[PET] WEIS 2018: Workshop on the Economics of Information Security, 18-19 June 2018, Innsbruck, Austria

Rainer Böhme rainer.boehme at uibk.ac.at
Fri Feb 2 15:50:07 GMT 2018

Since its inception, WEIS is a prime forum for research on economic and behavioral aspects of privacy. 

Papers for 2018 are due in two weeks, on February 18.


The 17th Annual Workshop on the Economics of Information Security (WEIS 2018) 
Innsbruck, Austria, June 18-19, 2018 -- http://weis2018.econinfosec.org


Information security and privacy continue to grow in importance, as threats proliferate, privacy erodes, and attackers find new sources of value. Yet the security of information systems and the privacy offered by them depends on more than just technology. Each requires an understanding of the incentives and trade-offs inherent to the behavior of people and organizations. As society's dependence on information technology has deepened, policy-makers have taken notice. Now more than ever, careful research is needed to characterize accurately threats and countermeasures, in both the public and private sectors. 

The Workshop on the Economics of Information Security (WEIS) is the leading forum for interdisciplinary scholarship on information security and privacy, combining expertise from the fields of economics, social science, business, law, policy, and computer science. Prior workshops have explored the role of incentives between attackers and defenders of information systems, identified market failures surrounding Internet security, quantified risks of personal data disclosure, and assessed investments in cyber-defense. The 2018 workshop will build on past efforts using empirical and analytic tools not only to understand threats, but also to strengthen security and privacy through novel evaluations of available solutions. 

We encourage economists, computer scientists, legal scholars, business school researchers, security and privacy specialists, as well as industry experts to submit their research and participate by attending the workshop. Suggested topics include (but are not limited to) empirical and theoretical studies of:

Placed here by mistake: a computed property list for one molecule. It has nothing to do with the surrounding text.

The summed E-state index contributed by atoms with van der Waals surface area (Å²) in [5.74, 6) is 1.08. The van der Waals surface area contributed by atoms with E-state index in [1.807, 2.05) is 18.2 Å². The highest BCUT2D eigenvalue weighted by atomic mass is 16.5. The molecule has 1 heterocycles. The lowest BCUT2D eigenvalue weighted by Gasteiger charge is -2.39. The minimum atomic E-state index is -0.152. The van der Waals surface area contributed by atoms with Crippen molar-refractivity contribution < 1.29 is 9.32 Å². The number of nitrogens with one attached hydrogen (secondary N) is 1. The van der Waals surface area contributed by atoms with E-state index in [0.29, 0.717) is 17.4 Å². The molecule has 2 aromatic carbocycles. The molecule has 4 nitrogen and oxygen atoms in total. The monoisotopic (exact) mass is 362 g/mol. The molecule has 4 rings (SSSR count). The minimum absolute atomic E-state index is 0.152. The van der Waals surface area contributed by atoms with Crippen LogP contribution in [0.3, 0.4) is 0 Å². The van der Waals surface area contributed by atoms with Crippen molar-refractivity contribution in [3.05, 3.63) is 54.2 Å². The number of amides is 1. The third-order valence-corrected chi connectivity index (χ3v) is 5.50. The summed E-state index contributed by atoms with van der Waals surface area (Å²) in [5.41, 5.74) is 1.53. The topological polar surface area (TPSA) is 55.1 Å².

* Optimal investment in information security 
* Models and analysis of online crime (including botnets, ransomware, and underground markets) 
* Cyber-risk quantification and cyber-insurance 
* Security standards and regulation 
* Vulnerability discovery, disclosure, and patching 
* Incentives for information sharing and cooperation 
* Cyber-security policy 
* Economics of privacy and anonymity 
* Behavioral security and privacy 
* Incentives for and against pervasive monitoring threats 
* Cyber-defense strategy 


Submitted manuscripts should represent significant and novel research contributions. WEIS has no formal formatting guidelines. Previous contributors spanned fields from economics and psychology to computer science and law, each with different norms and expectations about manuscript length and formatting. This year, authors have the option to submit their manuscripts in anonymized form for double-blind review. Advisable rules of thumb include: using past WEIS accepted papers as templates and adhering to your community's publication standards. 

Paper submission deadline: February 18, 2018.

Authors whose papers appear at the workshop will be invited to submit a revised version to a special issue of the Journal of Cybersecurity, an interdisciplinary open access journal published by Oxford University Press.  Revised papers will undergo an additional round of peer review after the workshop, and accepted papers will appear in the special issue. Please note that publication charges must be paid to facilitate open access, but a publishing fund is available to authors whose institutions cannot pay. For more information please see http://cybersecurity.oxfordjournals.org/for_authors/index.htm. 


Rainer Böhme, University of Innsbruck 


Alessandro Acquisti, Carnegie Mellon University 
Ross Anderson, Cambridge University 
Daniel Arce, UT Dallas 
Hadi Asghari, TU Delft 
Terrence August, UC San Diego 
Johannes Bauer, Michigan State University 
Joseph Bonneau, New York University 
Laura Brandimarte, University of Arizona 
Jean Camp, Indiana University 
Jonathan Cave, RAND Europe 
Huseyin Cavusoglu, University of Texas at Dallas 
Nicolas Christin, Carnegie Mellon University 
Richard Clayton, University of Cambridge 
Ben Edelman, Harvard Business School 
Ben Edwards, IBM Research 
Serge Egelman, ICSI & UC Berkeley 
M. Eric Johnson, Vanderbilt University 
Allan Friedman, US Department of Commerce 
Neil Gandal, Tel Aviv University 
Dan Geer, In-Q-Tel 
Lawrence Gordon, University of Maryland 
Jens Grossklags, TU Munich 
Chad Heitzenrater, Air Force Research Laboratory 
Cormac Herley, Microsoft Research 
Kai-Lung Hui, Hong Kong University of Science and Technology 
Aron Laszka, Vanderbilt University 
Martin Loeb, University of Maryland 
Thomas Maillart, University of Geneva 
Fabio Massacci, University of Trento 
Kanta Matsuura, University of Tokyo 
Damon McCoy, New York University 
Katerina Mitrokotsa, Chalmers University of Technology 
Tyler Moore, University of Tulsa 
Milton Mueller, Georgia Tech 
Arvind Narayanan, Princeton University 
Andrew Odlyzko, University of Minnesota 
Wolter Pieters, TU Delft 
David Pym, University College London 
Sam Ransbotham, Boston College 
Sasha Romanosky, RAND 
Rahul Telang, Carnegie Mellon University 
Catherine Tucker, MIT 
Michel van Eeten, Delft University of Technology 
Liad Wagman, Illinois Institute of Technology 
Julian Williams, Durham University 
Dmitry Zhdanov, Georgia State University

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